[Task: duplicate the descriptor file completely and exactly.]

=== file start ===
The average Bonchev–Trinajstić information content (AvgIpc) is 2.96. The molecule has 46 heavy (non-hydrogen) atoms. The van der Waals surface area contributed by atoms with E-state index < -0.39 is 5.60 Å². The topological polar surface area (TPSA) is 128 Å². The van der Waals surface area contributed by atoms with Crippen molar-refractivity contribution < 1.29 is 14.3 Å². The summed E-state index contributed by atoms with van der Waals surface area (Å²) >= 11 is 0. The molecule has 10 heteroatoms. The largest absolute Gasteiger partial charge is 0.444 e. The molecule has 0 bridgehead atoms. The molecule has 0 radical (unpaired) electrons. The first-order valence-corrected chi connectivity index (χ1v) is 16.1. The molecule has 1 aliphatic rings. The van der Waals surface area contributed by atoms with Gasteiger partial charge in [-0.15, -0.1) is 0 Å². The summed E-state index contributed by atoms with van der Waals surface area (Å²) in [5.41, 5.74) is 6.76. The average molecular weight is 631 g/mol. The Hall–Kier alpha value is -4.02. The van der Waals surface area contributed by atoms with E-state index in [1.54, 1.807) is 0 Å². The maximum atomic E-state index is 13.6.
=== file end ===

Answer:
The average Bonchev–Trinajstić information content (AvgIpc) is 2.96. The molecule has 46 heavy (non-hydrogen) atoms. The van der Waals surface area contributed by atoms with E-state index < -0.39 is 5.60 Å². The topological polar surface area (TPSA) is 128 Å². The van der Waals surface area contributed by atoms with Crippen molar-refractivity contribution < 1.29 is 14.3 Å². The summed E-state index contributed by atoms with van der Waals surface area (Å²) >= 11 is 0. The molecule has 10 heteroatoms. The largest absolute Gasteiger partial charge is 0.444 e. The molecule has 0 bridgehead atoms. The molecule has 0 radical (unpaired) electrons. The first-order valence-corrected chi connectivity index (χ1v) is 16.1. The molecule has 1 aliphatic rings. The van der Waals surface area contributed by atoms with Gasteiger partial charge in [-0.15, -0.1) is 0 Å². The summed E-state index contributed by atoms with van der Waals surface area (Å²) in [5.41, 5.74) is 6.76. The average molecular weight is 631 g/mol. The Hall–Kier alpha value is -4.02. The van der Waals surface area contributed by atoms with E-state index in [1.54, 1.807) is 0 Å². The maximum atomic E-state index is 13.6.